The Veils performing at The Powerstation. Photo / Marty Duda

Concert Review: The Transcendent End Of Indie Band The Veils' Nationwide Tour

Finn Andrews assembled his Kiwi-powered version of The Veils for one last show on the band’s Nux Vomica tour

This story was originally published on 13th Floor

While The Veils are usually considered an English band, the only two Brits on stage last night were Andrews (who spent part of his youth growing up in Auckland) and guitarist Dan Raishbrook.

The remainder of the line-up consisted of long-time keyboard player Liam Gerrard, now an Auckland resident, along with Kiwi musicians Joe McCallum (Tami Neilson, Eb & Sparrow, Tiny Ruins) on drums, bassist Cass Basil (Tiny Ruins, King Sweeties, Carnivorous Plant Society) and Dave Khan on violin, a musician who gets my vote for MVP if only for his work with Reb Fountain, who was, by the way, spotted in the crowd.

This second show at The Powerstation came across as something of a gathering of good friends. The previous night had sold out, but for the Sunday night, the upstairs was closed off and a wonderful, family-type vibe filled the main room.

In addition to Reb, I spotted bassist Mike Hall and Dylan Storey both giving support to their colleagues on stage. In fact, this being New Zealand Music Month, I think its safe to call The Veils a Kiwi band.

The Veils frontman Finn Andrews. Photo / Marty Duda

Opening act Silicon (Kody Nielson’s pet project) started early enough for me to miss most of their set, and, to be honest, I’m fine with that.

This was a crowd ready to hear The Veils and there was a distinct buzz among fans who were also just happy to be back at The PowerStation.

Before too long, the lights went down and, as Sinner Man played over the PA, Finn Andrews, wearing his trademark wide-brimmed hat, led his band out and immediately launched into Not Yet, the opening track to 2006’s Nux Vomica.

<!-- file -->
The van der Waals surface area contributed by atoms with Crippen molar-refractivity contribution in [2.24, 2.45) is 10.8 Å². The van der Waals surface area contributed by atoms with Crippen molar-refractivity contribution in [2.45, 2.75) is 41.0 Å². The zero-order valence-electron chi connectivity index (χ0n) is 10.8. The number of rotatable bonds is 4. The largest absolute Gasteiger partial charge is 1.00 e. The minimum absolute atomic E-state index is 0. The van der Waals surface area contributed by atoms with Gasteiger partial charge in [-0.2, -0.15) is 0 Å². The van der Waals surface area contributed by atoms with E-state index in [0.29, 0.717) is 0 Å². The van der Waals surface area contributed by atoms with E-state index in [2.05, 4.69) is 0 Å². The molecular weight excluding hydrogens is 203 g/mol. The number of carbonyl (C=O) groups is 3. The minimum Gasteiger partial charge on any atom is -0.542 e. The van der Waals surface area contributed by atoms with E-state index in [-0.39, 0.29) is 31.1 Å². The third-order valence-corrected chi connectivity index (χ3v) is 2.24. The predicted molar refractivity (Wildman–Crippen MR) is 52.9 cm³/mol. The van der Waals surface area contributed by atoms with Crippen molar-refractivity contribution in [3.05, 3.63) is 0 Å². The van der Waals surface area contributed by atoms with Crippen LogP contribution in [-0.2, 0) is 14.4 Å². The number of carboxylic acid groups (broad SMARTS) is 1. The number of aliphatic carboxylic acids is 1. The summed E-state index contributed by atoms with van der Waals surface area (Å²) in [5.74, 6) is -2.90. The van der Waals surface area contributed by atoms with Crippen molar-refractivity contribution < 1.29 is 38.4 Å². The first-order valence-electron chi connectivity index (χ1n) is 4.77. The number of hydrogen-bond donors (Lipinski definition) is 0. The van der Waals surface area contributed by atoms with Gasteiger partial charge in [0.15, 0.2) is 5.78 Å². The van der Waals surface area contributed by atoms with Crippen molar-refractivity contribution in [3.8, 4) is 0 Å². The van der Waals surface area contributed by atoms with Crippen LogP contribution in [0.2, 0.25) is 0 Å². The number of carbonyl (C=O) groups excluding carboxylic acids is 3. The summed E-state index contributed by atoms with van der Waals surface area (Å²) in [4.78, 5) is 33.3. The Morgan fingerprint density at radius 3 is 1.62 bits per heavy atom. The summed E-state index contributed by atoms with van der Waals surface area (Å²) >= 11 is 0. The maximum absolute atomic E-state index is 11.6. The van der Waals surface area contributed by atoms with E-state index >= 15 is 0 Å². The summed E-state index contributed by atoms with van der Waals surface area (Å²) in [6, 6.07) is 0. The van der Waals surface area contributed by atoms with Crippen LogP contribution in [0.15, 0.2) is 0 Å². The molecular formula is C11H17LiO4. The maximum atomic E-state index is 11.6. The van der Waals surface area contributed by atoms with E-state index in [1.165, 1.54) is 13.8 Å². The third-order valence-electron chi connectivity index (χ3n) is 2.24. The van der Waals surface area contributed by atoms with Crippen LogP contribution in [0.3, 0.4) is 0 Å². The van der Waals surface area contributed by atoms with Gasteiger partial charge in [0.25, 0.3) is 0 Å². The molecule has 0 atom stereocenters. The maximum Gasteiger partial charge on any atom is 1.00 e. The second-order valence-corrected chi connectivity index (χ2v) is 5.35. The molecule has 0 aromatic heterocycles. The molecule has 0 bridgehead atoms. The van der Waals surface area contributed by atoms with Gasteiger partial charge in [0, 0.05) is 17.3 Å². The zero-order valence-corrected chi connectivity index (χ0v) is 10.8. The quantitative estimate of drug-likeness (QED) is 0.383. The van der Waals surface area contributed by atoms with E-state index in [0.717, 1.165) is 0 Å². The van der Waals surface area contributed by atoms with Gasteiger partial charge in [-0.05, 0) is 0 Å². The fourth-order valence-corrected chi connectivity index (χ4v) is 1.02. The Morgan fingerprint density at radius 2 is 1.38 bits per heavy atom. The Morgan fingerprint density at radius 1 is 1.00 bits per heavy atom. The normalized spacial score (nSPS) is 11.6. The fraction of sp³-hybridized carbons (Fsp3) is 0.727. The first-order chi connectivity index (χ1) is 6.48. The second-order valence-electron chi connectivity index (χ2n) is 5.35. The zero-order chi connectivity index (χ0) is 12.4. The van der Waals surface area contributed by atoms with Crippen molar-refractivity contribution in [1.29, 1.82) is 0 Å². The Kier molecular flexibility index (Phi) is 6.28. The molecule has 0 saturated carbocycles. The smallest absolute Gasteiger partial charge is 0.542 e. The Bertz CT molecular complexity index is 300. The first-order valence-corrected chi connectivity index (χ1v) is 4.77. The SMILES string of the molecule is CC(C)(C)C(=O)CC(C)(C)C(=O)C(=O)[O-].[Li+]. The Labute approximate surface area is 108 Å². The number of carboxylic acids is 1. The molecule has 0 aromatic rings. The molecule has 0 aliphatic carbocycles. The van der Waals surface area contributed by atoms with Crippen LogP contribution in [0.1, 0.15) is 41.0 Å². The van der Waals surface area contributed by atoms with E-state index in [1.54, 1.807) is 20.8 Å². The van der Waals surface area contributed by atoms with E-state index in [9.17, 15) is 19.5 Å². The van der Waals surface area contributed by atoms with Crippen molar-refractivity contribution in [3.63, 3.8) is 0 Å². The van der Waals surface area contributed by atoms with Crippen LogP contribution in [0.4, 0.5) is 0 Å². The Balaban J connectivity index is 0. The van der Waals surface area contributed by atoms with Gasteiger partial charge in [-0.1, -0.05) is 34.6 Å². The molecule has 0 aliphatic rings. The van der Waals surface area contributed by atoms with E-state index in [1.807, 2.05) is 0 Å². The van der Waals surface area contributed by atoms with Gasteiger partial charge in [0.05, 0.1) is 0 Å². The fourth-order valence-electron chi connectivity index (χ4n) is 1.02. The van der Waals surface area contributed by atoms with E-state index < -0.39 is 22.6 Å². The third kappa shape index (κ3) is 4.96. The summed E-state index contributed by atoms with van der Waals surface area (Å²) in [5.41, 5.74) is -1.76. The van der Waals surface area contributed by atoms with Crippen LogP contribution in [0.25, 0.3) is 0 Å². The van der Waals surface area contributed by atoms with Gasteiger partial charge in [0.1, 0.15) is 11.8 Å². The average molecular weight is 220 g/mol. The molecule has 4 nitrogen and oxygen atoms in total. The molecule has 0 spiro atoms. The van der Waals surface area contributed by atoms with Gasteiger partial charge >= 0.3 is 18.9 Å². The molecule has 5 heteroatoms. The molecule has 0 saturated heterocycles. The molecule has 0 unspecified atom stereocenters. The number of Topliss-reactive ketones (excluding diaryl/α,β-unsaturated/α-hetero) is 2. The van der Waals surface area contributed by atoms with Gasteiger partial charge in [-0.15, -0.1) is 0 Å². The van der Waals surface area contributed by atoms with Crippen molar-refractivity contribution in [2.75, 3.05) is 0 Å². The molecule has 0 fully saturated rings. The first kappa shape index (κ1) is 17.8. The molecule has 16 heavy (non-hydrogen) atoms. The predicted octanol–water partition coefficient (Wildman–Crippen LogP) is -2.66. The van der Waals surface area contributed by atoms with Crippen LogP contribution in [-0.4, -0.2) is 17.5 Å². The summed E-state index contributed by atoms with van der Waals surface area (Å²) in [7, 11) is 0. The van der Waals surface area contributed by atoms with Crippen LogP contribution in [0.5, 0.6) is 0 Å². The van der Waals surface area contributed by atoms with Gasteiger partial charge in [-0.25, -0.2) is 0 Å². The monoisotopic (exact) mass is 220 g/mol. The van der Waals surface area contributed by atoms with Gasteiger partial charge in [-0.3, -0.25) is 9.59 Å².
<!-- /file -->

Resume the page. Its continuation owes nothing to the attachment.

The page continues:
The stage, bathed in red light for most of the show, seemed to elevate as the six musicians locked into the tune.

I was particularly interested to hear how Dave Khan’s violin would fit in and, not surprisingly, it was perfect.

The Veils played to a full house. Photo / Marty Duda

Finn, himself is a true magnet on stage with plenty of presence. Gripping his guitar, he stretched, kneeled, bent and practically threw himself around the front of the stage.

Noting how this was a “cheeky little extra show”, Finn and the band were having a ball. In fact, at one point, a birthday cake was brought out to celebrate Liam’s big day and we all sang Happy Birthday.

Nux Vomica was indeed played in its entirely, but the songs were switched around just a bit for better live continuity.

Finn was at his Nick Cave/Tom Waits best during Pan, growling out, “There’s an angel at my table and a devil up my sleeve”.

Dave Khan’s careening violin was a highlight during One Night On Earth while the album’s title track, written as Finn recalled by, “a frustrated, angry young man” virtually exploded thanks to Joe McCallum’s machine-gun drumming.

The band closed out the Nux part of the show with Jesus For The Jugular… Finn’s voice cracking with emotion as the guitars squalled.

Photo / Marty Duda

Then, after the birthday cake, there was more to come.

Swimming With The Crocodiles from 2016’s Total Depravity, kept things going and, after Birds, we were treated to two new songs that will, hopefully, appear on a new Veils album sometime soon.

The set came to an end with the pulsing Axolotl, a song about an evangelical preacher as a Mexican salamander (of course). Nick Cave would be proud.

There was no way this was going to end without an encore and we were rewarded with Sun Gangs and then, One By The Venom, a top pick from Finn’s solo album, One Piece At A Time.

Closing with a song listing multiple ways of dying may seems a little dark, but every one that I saw in the crowd looked like they had just seen the light.

 

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